David Bourget (Western Ontario)
David Chalmers (ANU, NYU)
Rafael De Clercq
Jack Alan Reynolds
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Journal of Medical Humanities 22 (1):41-53 (2001)
The advent of population-specific genomic research has prompted calls for invention of informed consent protocols that would treat entire social groups as research subjects as well as endow such groups with authority as agents of consent. Critics of such an unconventional ethical norm of group consent fear the rhetorical effects of approaching social groups with offers to participate in dialogues about informed consent. Addressing a specific population as the collective subject of genomic research, on this logic, adds currency to the potentially dangerous public opinion that such a group is bound by genetic ties. The paper considers the problem of group and individual identity within the rhetorical dynamics of the discourse and politics of consent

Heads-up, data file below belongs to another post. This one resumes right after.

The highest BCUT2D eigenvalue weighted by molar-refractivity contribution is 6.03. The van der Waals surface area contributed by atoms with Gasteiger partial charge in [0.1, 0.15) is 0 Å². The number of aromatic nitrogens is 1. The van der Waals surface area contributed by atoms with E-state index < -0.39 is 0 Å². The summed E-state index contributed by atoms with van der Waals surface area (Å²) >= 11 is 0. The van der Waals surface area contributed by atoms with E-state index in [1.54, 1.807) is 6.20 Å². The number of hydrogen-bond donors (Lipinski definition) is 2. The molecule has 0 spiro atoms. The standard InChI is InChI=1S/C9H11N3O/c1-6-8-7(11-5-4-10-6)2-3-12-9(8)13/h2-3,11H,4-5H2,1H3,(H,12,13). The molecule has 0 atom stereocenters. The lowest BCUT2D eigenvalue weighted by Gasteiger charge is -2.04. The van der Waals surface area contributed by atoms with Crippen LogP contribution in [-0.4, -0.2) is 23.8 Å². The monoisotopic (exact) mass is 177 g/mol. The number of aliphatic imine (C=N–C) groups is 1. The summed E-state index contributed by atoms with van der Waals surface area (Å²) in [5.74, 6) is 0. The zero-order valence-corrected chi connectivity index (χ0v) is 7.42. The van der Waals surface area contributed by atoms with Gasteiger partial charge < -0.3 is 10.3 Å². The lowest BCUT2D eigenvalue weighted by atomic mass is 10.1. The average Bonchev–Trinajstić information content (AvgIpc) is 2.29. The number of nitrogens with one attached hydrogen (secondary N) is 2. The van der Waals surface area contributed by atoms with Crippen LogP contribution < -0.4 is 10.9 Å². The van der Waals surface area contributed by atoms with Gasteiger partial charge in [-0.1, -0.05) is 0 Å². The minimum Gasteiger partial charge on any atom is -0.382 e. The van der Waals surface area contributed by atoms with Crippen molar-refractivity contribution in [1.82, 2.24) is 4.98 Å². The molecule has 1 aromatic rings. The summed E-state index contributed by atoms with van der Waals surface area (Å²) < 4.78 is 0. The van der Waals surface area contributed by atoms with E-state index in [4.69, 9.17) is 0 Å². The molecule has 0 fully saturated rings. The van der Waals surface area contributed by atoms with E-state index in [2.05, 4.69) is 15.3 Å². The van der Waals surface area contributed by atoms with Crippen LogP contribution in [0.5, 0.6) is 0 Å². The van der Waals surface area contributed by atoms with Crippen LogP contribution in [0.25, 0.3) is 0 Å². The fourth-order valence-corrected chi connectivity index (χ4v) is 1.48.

|Keywords||Rhetoric informed consent genetics African Burial Ground Project|
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